2 Maria Lluis: Elegance from simple materials 2
3 by Ellen Hall 3
Maria Lluis’s atelier is on a nondescript street in Perpignan. Push the
gate and ring the bell. She opens the door onto a spacious
well-proportioned square room. Beneath the ceiling of wooden beams,
the white walls are covered with paintings and drawings. Three wooden
tables hold brushes and pens. In one corner is a sofa covered with a
paisley throw in the same warm colours as her canvases: red, burnt
sienna and black.
She sits on the sofa, the centre of an admiring circle of two
friends and her daughter Hélène. Women are the subjects of most of her
work. Her three models: Patricia from Madagascar, Veronique, dancer
and choreographer, and Stephanie, from India, are inspiration and
co-conspirators. They glow from the walls in an infinite variety of
physical poses and emotional states.
Born into a poor family in Perpignan in 1931, Maria Lluis started
drawing on the floor with bits of charcoal from the fireplace.
Proudly identifying herself with “the school of Lascaux” , she
continues to produce elegant lines with the simplest of materials.
Charcoal remains her favourite medium. Her India ink drawings are made
with a hand-cut bamboo pen. She draws every day, in the morning, to
free the movement of her hand. “Freedom” is a recurring theme in her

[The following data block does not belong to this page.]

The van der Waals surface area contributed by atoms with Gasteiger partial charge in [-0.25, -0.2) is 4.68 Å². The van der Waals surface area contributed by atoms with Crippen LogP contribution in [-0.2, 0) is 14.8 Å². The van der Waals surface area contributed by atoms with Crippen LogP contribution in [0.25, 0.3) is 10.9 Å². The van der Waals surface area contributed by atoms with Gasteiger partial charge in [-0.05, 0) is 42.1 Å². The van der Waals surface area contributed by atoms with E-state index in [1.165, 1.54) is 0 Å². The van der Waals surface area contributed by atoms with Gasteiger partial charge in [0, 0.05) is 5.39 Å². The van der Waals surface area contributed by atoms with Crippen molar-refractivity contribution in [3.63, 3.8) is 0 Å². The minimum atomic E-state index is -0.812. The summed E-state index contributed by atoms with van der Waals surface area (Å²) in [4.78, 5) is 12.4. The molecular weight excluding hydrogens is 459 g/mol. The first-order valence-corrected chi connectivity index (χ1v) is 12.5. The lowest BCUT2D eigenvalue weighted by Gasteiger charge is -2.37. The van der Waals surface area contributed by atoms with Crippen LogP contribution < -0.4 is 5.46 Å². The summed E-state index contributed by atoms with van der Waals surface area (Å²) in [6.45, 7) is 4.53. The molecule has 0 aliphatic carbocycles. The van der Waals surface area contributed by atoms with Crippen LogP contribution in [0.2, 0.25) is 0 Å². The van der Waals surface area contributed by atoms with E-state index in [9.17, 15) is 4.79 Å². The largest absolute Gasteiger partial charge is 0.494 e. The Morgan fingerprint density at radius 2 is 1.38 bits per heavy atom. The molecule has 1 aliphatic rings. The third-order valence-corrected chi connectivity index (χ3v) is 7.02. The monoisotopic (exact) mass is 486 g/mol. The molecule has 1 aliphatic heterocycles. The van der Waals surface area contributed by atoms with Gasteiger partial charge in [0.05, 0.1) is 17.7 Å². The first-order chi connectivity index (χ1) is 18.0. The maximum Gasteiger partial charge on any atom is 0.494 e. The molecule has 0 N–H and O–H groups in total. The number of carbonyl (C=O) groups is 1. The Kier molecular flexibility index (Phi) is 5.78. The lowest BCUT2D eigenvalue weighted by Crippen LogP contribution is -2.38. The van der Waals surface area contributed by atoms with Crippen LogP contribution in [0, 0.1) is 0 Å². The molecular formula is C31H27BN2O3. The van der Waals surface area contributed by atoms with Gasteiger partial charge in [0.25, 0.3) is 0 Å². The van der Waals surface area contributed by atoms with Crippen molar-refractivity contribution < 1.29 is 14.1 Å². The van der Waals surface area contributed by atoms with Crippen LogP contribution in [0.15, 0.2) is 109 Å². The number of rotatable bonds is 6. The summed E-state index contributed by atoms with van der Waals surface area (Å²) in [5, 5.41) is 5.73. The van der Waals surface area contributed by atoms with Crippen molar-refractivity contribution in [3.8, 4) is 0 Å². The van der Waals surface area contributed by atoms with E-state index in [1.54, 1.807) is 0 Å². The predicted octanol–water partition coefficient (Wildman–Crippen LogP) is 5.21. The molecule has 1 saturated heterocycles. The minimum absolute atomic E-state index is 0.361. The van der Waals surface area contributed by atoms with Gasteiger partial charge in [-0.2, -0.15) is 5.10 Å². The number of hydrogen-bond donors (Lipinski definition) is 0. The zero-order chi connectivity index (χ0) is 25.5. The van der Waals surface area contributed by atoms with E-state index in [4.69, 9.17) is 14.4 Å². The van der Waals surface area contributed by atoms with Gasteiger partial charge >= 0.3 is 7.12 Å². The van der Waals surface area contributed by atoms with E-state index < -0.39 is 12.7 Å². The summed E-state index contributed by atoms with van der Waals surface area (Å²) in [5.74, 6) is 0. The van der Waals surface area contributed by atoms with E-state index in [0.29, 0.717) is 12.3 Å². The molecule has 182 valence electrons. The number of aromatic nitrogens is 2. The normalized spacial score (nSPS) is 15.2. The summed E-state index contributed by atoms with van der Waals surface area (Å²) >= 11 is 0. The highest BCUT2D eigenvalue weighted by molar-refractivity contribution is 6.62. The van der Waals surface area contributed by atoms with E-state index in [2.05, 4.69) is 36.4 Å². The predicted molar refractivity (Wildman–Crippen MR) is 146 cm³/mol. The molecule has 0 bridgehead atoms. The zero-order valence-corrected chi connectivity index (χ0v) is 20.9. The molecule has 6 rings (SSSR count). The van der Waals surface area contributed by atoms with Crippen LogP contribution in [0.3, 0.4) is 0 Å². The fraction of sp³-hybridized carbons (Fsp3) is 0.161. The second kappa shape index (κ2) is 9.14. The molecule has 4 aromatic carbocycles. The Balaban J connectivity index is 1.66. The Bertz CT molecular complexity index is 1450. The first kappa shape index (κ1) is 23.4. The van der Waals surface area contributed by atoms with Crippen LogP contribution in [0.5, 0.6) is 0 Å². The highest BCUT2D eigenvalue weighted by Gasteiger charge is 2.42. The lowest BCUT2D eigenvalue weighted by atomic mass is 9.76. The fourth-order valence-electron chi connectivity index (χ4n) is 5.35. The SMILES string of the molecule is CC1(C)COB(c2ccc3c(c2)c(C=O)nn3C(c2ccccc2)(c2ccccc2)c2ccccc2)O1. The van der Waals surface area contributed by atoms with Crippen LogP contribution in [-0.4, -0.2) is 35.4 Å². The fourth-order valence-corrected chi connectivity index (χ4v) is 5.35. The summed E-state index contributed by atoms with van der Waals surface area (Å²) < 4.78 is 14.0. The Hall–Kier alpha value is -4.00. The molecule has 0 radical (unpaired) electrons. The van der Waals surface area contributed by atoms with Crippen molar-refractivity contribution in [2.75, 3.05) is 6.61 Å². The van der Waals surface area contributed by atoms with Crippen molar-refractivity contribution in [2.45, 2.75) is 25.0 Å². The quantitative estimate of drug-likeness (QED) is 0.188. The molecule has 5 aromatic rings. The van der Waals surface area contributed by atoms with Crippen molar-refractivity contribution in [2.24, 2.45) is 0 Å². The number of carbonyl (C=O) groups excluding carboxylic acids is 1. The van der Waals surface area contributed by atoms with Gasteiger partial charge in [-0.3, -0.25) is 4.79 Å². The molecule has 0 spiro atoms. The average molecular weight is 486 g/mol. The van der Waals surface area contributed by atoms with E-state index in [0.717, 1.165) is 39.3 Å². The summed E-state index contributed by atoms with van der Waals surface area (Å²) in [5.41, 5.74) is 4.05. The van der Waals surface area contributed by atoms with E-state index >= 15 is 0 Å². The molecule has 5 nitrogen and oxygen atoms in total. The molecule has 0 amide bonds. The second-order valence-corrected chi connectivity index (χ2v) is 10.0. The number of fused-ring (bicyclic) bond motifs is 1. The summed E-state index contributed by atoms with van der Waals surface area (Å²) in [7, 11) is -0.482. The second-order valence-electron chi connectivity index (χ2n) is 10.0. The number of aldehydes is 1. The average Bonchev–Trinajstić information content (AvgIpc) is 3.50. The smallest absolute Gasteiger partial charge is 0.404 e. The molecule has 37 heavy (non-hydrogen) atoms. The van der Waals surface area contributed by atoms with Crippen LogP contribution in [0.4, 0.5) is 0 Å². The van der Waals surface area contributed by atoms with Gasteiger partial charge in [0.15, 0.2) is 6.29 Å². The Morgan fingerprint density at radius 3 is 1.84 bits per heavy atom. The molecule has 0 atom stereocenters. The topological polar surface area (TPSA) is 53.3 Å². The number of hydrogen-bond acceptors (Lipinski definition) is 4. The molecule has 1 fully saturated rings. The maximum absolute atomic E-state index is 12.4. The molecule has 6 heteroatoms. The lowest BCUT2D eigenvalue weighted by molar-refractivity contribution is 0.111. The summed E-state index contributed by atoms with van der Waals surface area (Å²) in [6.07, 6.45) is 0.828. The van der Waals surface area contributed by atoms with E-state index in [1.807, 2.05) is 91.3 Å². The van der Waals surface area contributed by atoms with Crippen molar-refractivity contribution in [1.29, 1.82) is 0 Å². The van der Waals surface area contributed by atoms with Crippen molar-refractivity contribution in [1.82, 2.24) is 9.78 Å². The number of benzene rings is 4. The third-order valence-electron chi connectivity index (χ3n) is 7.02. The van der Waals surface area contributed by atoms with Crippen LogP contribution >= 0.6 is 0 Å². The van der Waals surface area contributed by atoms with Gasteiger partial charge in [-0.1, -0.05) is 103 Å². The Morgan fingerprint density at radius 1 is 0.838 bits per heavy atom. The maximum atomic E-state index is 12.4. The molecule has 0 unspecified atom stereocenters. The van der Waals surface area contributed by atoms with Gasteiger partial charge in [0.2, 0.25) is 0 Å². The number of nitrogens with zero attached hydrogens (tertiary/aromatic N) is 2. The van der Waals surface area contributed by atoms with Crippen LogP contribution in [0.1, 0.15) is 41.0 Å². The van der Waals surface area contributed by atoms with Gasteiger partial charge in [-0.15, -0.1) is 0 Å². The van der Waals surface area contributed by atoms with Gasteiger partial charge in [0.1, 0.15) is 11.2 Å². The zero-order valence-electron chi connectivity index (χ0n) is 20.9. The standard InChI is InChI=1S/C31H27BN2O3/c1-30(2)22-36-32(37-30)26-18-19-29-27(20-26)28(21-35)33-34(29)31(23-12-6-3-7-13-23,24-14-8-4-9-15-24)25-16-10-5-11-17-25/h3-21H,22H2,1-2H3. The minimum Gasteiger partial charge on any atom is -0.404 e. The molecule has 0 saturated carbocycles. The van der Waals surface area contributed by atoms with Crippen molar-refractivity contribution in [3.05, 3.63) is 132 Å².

From the age of 16 to 20 she went to the Beaux Arts in Perpignan,
where she studied with Henri Frere, a pupil of Aristide Maillol. There
she received a classical education in figurative art, first the Greeks
and then the Renaissance. From Michelangelo she learned how the human
body functions. “Under the clothes you have to sense that there is a
body.” Her women, draped or not, burn with sensuality. She admires
Egon Schiele’s drawings. One can see the parallels in the angularity
and exploration of human forms and the sureness of the black line.
For 30 years she worked as a ceramist. We sat around a table made by
her from volcanic lava. “In ceramics it is the fire which dominates –
one can’t impose one’s will. “Only at age 40 did she take up painting.
On her canvases she uses a restrained palette of six or seven colours.
Her aim is to make the colours speak, to relive her Latin roots : the
burnt sienna, red, golden yellow and black of her parent’s Spain
Maria Lluis never poses her models, but lets them settle. When she
sees a painting, she seizes the moment and tries to capture the
“miracle”, as she calls it. The best pictures, she claims, are created
in urgency, in a fleeting moment. It is also important to feel the
right moment to stop.
There are no “dead” spaces in Maria Lluis’ canvases. What is the
source of this energy and movement? “It is me freeing myself to let
life in – everything moves and changes.”
”Who knows what art is?” she asks. “For me it is a hunt, a pursuit. I
enter a sacred place that I cannot explain. It is a mystery.“
[(To see Maria Lluis’ work, you can call and make an appointment at her